Ron DeSantis is releasing consent forms he says were signed by migrants flown to Martha’s Vineyard as the Florida governor tries to blunt a class-action lawsuit against his resettlement program. But legal experts say the forms won’t help him.
DeSantis spokeswoman Taryn Fenske released the forms to the media on Tuesday, repeating that he was trying to help the migrants by flying them to a more welcoming destination. The Republican governor’s response came after migrants and advocacy groups sued DeSantis over a program that targeted vulnerable people. However, legal commentators say the consent forms may be invalid or undermine its justification.
“DeSantis may have gotten the immigrants to sign consent forms — but if there was fraud (and it sounds like there was) then any alleged contract was and is void,” said Tristan Snell, attorney and former Attorney of the State of New York in a tweet.
Fenske, in a statement to Fox News, defended himself against the lawsuit, which was filed Tuesday in a Massachusetts federal court by several migrants and the advocacy group Alianza Americas. She derided the lawsuit as “political theater” brought by “opportunistic activists” and said the real danger to migrants is President Joe Biden’s approach to the southern border.
“If these activists were to spend even a fraction of that time and effort at the border, perhaps some responsibility would be taken for the Biden administration’s ruthless border policies, which lure illegal immigrants into making dangerous and often fatal journeys across Central America and.” putting their lives in danger at the hands of cartels and coyotes,” Fenske said.
The forms Fenske provided to Fox News were available in English and Spanish and were given to migrants before they boarded the two planes that unexpectedly landed in Martha’s Vineyard, an upscale vacation enclave, two weeks ago.
The forms indicate that the signatories consented to the carriage and agreed “to indemnify the benefactor or his designated agents from any liability arising out of or in any way related to injury and damage sustained during the agreed carriage to locations outside of Texas until the final destination in Massachusetts.”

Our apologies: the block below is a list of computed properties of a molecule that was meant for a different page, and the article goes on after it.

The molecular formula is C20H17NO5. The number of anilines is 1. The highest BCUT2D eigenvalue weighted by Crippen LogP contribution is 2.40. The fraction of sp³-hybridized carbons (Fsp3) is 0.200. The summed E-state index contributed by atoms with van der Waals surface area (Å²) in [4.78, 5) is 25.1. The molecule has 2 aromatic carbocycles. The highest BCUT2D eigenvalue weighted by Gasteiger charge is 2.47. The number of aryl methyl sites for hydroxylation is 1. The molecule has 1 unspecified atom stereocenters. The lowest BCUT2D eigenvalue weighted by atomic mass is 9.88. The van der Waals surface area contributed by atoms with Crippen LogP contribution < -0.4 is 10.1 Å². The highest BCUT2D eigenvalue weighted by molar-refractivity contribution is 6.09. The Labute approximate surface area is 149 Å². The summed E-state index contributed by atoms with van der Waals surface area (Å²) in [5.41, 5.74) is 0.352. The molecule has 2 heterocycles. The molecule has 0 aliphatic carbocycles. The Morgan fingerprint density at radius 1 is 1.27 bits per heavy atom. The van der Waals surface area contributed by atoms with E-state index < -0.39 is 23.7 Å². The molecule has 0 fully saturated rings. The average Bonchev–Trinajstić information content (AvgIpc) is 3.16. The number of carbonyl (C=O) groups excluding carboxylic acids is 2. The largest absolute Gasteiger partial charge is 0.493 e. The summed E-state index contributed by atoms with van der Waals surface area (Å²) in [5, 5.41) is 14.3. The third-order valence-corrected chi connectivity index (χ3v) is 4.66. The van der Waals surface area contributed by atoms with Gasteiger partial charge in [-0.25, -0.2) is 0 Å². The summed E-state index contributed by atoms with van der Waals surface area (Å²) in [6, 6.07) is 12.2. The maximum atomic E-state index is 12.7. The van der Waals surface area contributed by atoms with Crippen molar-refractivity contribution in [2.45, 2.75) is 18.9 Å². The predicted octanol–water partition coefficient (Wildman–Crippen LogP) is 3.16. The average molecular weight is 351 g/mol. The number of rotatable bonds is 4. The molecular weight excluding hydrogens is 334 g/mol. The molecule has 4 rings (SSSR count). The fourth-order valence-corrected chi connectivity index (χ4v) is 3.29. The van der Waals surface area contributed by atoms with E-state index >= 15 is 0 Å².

Although Fenske refers to the migrants as “illegal immigrants,” the form says the benefactors agree that they “will not provide transportation to facilitate illegal entry into the United States.”
Judd Legum, a writer and attorney, responded to the forms’ release, noting on Twitter that the lawsuit alleges that DeSantis and its associates “took extraordinary efforts to compel migrants to sign these forms.”
“Specifically, the lawsuit alleges that migrants suffering from food insecurity were rounded up and told they could receive $10 McDonald’s gift cards if they signed the form,” LeGum wrote. “They weren’t told what the form was or given time to read it.”
Legum went on to write that the lawsuit alleges that the entire form was not translated into Spanish, which he says is supported by the document released by DeSantis. The governor’s statement on Tuesday that the migrants were “homeless” and “hungry” also backs up the lawsuit, Legum wrote.
“The DeSantis ‘consent’ is more like an admission of exploitation,” wrote Max Solomon, attorney and Democratic activist a tweet. “I’ve seen similar behavior when perpetrators deny disabled or elderly people food, medicine, or access to their families in order to get money or property.”
news week has reached out to the DeSantis and Alianza Americas office for comment.
https://www.newsweek.com/consent-form-may-not-save-desantis-migrant-class-action-suit-lawyers-1744734 ‘Insent Consent’ May Not Save DeSantis in Class Action Lawsuit For Migrants: Lawyers